334. Always replies to any email within 24 hours.
355. Loves playing catch with kittens.
361. Always uses a handkerchief to touch a public telephone, chair, etc.
376. Lives to role-play.
385. Reads every newspaper and website; watches every news program.
397. Always gets off on a tangent, tirade, etc.
405. Eats Buffalo-sauce-and-Blue-cheese burgers, mustard sandwiches, etc.
412. Frequently says the wrong word, makes Freudian slips, etc.
420. Hates to sweat, and is turned off by people who sweat profusely.
434. Can drive at excessive speed, weaving in and out of traffic, without getting in an accident.
446. Loves to sing “99 Bottles of Beer,” etc.
459. Names and becomes attached to stuffed animals, caterpillars, rocks, raindrops on the window, etc.
461. Takes every question as a criticism (or complement).
473. Always works very hard, but has no concrete goals.
486. Never talks about his past (or future).
491. Insists on remaining the same, even while everyone else is changing.
507. Always says he worked hard, in order to justify the result of his work.
514. Feels no sadness, anger, nervousness, etc., but can fake it pretty well.
523. Wakes promptly at 6 PM; falls asleep at 10 AM.
535. Prattles on about trivia when there are significant matters to discuss.
544. Willing to do anything for information (if for a greater purpose).
559. Could never accept that his close friend has a fatal flaw, even if true.
564. Can’t swallow pills.
573. Never expresses his feelings about someone else, until they explode.
580. Becomes depressed unless given a steady stream of positive feedback.
598. Always faces an emergency by taking command of the situation.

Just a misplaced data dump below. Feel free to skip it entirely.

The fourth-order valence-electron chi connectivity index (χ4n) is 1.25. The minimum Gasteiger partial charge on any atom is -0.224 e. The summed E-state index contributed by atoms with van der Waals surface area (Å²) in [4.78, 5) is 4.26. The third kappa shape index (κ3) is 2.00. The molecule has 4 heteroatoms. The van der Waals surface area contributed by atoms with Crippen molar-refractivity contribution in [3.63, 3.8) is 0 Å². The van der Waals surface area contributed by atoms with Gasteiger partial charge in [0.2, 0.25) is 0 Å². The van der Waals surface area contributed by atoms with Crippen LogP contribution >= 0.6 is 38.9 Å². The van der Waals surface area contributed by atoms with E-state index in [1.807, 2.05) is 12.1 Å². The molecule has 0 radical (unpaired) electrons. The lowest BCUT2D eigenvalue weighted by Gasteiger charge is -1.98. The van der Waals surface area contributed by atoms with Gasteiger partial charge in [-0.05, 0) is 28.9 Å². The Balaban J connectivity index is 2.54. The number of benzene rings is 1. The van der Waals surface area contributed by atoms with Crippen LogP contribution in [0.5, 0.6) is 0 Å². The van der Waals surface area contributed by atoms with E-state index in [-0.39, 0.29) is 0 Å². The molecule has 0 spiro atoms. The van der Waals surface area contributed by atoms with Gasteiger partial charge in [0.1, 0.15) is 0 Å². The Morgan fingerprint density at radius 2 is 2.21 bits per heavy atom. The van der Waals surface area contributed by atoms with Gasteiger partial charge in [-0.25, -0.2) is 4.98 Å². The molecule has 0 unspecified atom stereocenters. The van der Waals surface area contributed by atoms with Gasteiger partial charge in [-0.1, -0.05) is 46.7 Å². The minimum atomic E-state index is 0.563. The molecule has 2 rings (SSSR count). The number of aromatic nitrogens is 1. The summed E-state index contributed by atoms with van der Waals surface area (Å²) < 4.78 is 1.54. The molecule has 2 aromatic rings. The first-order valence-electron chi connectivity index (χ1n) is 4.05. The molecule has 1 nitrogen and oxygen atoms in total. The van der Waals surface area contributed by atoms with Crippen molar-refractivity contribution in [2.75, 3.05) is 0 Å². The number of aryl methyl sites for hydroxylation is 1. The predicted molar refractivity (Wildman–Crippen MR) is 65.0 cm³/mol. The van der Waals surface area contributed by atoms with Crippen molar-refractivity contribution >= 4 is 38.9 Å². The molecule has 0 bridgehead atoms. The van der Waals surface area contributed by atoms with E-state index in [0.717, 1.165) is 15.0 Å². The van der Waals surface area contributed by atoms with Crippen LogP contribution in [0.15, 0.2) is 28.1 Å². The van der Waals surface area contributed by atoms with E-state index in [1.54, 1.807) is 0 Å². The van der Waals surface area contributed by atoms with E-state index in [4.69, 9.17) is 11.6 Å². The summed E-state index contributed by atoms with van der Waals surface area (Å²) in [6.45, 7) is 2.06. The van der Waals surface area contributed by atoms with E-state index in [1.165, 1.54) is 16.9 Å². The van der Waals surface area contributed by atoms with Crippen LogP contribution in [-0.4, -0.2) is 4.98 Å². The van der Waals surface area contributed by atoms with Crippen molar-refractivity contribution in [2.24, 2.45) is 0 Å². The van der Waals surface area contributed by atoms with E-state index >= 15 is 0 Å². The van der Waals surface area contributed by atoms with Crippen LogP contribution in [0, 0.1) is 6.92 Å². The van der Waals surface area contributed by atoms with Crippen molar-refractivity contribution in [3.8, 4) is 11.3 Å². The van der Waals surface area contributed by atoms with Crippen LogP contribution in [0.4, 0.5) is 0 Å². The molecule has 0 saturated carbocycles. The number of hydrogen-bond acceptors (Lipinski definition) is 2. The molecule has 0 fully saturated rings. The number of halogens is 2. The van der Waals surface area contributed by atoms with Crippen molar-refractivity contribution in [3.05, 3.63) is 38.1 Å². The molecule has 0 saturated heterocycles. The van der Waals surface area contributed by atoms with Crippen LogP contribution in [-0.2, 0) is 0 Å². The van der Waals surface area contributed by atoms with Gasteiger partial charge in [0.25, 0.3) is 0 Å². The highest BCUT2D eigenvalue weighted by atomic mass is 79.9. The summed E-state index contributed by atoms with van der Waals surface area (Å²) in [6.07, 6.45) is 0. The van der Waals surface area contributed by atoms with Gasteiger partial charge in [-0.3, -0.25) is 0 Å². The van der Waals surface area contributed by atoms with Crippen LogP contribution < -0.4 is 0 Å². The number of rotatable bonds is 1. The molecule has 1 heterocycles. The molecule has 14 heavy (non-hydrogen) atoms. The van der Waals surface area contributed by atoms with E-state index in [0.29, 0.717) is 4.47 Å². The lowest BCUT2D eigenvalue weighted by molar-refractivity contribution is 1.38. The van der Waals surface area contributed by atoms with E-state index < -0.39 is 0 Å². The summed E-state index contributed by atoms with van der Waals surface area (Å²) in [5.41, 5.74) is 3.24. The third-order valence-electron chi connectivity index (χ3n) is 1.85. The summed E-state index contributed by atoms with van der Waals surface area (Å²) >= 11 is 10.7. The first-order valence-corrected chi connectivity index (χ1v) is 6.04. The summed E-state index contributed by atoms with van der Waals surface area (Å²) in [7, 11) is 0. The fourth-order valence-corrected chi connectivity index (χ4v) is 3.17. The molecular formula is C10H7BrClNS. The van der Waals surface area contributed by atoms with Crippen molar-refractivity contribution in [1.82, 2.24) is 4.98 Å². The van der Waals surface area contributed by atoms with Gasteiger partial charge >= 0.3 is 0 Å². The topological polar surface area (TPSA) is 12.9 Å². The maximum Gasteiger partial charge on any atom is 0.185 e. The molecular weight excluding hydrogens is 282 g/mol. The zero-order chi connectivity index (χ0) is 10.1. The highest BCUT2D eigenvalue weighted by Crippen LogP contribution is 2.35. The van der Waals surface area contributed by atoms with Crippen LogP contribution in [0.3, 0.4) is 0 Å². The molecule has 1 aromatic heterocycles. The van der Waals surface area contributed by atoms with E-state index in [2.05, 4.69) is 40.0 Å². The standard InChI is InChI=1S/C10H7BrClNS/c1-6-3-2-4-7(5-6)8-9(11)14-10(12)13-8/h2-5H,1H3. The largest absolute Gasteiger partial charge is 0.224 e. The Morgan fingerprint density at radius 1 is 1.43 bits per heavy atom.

603. Has drawn up a list of transgressions and a revenge appropriate for each.
618. Turned on by any woman’s name (or man’s) with a certain sound in it.
623. Believes Tupperware parties, AA meetings, etc. are actually planning meetings for a secret underground conspiracy.
631. Always knocking things, leaving things on the floor.
645. One day each week, instead of working in the office, takes his laptop and works in the park, coffee shop, etc.
656. Brags about a new game he made up using a see-saw.
664. “It’ll never make any difference” only strengthens his resolve.
670. Has psoriasis on his scalp, underarms, private areas, etc., and scratches.
689. Loathes to be photographed.
696. Always treats everyone with respect, no matter their class or station.
709. Becomes mired in grief when his favorite fictional character dies.
718. Asks for exactly the same thing over and over, even after being told repeatedly that it’s infeasible, impossible, unavailable, etc.
724. Agrees quickly (by silence), but later comes to a different conclusion.
733. Sees all art as “whatever you interpret it as,” including family photos.
743. Practically gives money away, knowing it will come back manyfold.
755. Brilliant strategist; always seems to have planned for any contingency.
760. Easily deceived by anyone who uses words he doesn’t understand.
774. Always finds an excuse not to tell a woman how he feels about her.
788. Always tweaks what he’s already completed, to make it better.
795. Needs to be the center of attention.